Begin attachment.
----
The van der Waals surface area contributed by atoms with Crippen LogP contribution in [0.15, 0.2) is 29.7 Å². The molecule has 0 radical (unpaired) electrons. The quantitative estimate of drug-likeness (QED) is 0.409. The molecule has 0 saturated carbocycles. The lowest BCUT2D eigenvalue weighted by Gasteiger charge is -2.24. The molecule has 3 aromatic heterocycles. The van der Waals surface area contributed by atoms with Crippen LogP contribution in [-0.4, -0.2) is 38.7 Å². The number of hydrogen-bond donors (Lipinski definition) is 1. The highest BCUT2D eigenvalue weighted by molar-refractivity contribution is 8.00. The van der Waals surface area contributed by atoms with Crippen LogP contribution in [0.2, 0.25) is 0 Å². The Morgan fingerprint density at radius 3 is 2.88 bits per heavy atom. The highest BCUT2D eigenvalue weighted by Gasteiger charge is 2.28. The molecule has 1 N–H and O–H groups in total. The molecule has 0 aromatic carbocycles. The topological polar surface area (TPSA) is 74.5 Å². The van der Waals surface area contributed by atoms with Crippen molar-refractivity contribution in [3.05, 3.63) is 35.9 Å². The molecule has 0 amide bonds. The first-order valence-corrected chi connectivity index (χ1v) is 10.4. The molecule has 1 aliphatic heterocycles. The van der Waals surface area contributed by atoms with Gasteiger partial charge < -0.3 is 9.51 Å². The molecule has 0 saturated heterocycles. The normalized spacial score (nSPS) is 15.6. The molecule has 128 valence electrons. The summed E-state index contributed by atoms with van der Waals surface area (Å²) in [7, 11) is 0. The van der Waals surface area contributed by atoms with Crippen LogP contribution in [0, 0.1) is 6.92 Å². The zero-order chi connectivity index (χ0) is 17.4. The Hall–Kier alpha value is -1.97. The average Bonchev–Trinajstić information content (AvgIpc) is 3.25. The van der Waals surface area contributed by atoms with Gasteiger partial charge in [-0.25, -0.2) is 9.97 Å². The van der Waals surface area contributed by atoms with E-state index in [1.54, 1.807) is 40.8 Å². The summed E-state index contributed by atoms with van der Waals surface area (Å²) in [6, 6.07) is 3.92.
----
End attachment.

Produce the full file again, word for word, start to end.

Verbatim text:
The van der Waals surface area contributed by atoms with Crippen LogP contribution in [0.15, 0.2) is 29.7 Å². The molecule has 0 radical (unpaired) electrons. The quantitative estimate of drug-likeness (QED) is 0.409. The molecule has 0 saturated carbocycles. The lowest BCUT2D eigenvalue weighted by Gasteiger charge is -2.24. The molecule has 3 aromatic heterocycles. The van der Waals surface area contributed by atoms with Crippen LogP contribution in [-0.4, -0.2) is 38.7 Å². The number of hydrogen-bond donors (Lipinski definition) is 1. The highest BCUT2D eigenvalue weighted by molar-refractivity contribution is 8.00. The van der Waals surface area contributed by atoms with Crippen LogP contribution in [0.2, 0.25) is 0 Å². The Morgan fingerprint density at radius 3 is 2.88 bits per heavy atom. The highest BCUT2D eigenvalue weighted by Gasteiger charge is 2.28. The molecule has 1 N–H and O–H groups in total. The molecule has 0 aromatic carbocycles. The topological polar surface area (TPSA) is 74.5 Å². The van der Waals surface area contributed by atoms with Crippen molar-refractivity contribution in [3.05, 3.63) is 35.9 Å². The molecule has 0 amide bonds. The first-order valence-corrected chi connectivity index (χ1v) is 10.4. The molecule has 1 aliphatic heterocycles. The van der Waals surface area contributed by atoms with Gasteiger partial charge < -0.3 is 9.51 Å². The molecule has 0 saturated heterocycles. The normalized spacial score (nSPS) is 15.6. The molecule has 128 valence electrons. The summed E-state index contributed by atoms with van der Waals surface area (Å²) in [7, 11) is 0. The van der Waals surface area contributed by atoms with Crippen LogP contribution in [0, 0.1) is 6.92 Å². The zero-order chi connectivity index (χ0) is 17.4. The Hall–Kier alpha value is -1.97. The average Bonchev–Trinajstić information content (AvgIpc) is 3.25. The van der Waals surface area contributed by atoms with Gasteiger partial charge in [-0.25, -0.2) is 9.97 Å². The van der Waals surface area contributed by atoms with E-state index in [1.54, 1.807) is 40.8 Å². The summed E-state index contributed by atoms with van der Waals surface area (Å²) in [6, 6.07) is 3.92.